Usually, the grand jury secretary receives a roster of the grand jurors from the clerk. The secretary takes attendance twice a day (at the beginning of the morning session and after lunch). A true count of the members present is generally taken by the secretary at each break and the noon recess. The secretary's attendance records are given to the clerk of the court to verify the clerk's records.
The secretary will generally keep docket sheets on which are recorded the type of investigation, the court's docket number (if any), the matters being presented, the names of all witnesses appearing before the jury, together with remarks and other data. The secretary will need the staff's help in maintaining the docket sheet. Prior to the appearance of each witness, the staff should supply the secretary with the correctly spelled name of the witness for recording on the docket sheet.(47) The United States Attorney's office will be familiar with the practices in the district and the duties of the secretary necessary to conform to these practices. These duties must be explained to the secretary by either the staff or the United States Attorney's office.
The practice in many districts requires the secretary (or the staff) to pick up the grand jury books (the docket sheets, secretary's notes, etc.) each morning at the United States Attorney's office, return them at noon, pick them up again after lunch, and return them at adjournment. The contents of the grand jury's books are highly confidential and they are usually secured in the United States Attorney's or the clerk's safe when not in use by the jury. The staff should ascertain what the practice is in each particular district.
In some jurisdictions, a secretary is selected but performs no duties; in other jurisdictions, a secretary is not appointed. In these jurisdictions, a deputy clerk (or in some cases, the foreperson or the Government attorney) checks the attendance of the jurors prior to the morning session and sometimes prior to the afternoon session. No further check is made of juror attendance. However, it is recommended that after every break, the foreperson make a statement for the record of how many jurors are present. Insofar as the attendance of witnesses is concerned, the only records will be the Certificate of Attendance and Payment and the grand jury transcripts.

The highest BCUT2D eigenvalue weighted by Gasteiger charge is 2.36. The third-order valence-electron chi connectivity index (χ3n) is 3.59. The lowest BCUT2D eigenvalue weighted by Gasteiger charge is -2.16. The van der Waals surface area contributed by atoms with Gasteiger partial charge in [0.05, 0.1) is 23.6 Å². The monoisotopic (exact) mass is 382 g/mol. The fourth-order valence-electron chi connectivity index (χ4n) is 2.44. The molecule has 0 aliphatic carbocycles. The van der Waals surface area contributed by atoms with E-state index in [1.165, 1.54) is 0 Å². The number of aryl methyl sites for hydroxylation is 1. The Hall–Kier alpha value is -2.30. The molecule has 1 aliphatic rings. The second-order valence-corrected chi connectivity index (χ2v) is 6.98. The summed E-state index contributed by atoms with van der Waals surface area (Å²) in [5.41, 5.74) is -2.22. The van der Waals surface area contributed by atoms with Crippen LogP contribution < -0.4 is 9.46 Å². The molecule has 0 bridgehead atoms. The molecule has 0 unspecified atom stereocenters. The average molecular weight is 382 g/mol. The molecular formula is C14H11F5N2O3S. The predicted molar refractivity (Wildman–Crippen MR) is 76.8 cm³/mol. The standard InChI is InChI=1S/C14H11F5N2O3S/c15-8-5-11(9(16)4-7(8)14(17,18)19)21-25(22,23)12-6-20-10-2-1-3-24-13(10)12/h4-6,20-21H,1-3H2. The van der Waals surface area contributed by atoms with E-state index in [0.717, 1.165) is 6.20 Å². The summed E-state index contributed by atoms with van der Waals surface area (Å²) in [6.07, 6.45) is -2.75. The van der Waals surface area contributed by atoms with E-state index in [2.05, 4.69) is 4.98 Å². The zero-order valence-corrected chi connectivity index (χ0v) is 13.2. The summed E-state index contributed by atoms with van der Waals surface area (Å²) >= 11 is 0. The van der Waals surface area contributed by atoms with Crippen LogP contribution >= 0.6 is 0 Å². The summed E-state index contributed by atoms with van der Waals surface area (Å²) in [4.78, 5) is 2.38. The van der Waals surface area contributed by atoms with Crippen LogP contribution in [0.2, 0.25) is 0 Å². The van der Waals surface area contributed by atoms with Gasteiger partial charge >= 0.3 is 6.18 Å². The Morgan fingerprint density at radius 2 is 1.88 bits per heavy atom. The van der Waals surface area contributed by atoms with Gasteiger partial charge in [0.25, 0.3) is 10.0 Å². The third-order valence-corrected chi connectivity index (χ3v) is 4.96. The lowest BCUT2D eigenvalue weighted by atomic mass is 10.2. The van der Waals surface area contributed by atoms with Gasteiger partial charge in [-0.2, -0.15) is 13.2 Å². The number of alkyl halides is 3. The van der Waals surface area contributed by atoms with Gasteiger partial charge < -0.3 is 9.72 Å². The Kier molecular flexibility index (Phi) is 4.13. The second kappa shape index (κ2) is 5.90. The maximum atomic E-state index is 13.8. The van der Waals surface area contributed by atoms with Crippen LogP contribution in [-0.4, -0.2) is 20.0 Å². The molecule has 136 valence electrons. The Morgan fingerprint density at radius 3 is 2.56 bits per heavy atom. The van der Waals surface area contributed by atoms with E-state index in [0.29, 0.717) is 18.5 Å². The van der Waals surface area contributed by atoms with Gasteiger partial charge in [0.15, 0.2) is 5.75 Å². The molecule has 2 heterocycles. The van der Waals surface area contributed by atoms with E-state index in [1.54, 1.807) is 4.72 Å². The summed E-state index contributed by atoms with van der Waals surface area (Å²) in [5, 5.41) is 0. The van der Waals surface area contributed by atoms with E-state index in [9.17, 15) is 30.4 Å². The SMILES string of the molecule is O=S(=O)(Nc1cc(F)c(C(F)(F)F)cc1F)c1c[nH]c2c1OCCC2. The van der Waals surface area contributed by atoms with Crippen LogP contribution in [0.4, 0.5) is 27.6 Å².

Fed. R. Crim. P. 6(a) provides, in part, that the grand jury shall consist of not less than 16 and no more than 23 members. The Handbook for Federal Grand Jurors states (page 10):
Sixteen of the 23 members of the grand jury constitute a quorum for the transaction of business. If fewer than this number are present, even for a moment, the proceedings of the grand jury must stop. This shows how important it is that each grand juror conscientiously attend the meetings. If a grand juror believes that an emergency prevents his attendance at the meeting, he must promptly advise the grand jury foreperson. If his absence will prevent the grand jury from acting, he should attend the meeting.
In sum, a grand jury must have at least 16 members (a bare quorum) present. In the absence of a quorum, no business may be transacted. At least 12 jurors must concur to return an indictment.(48)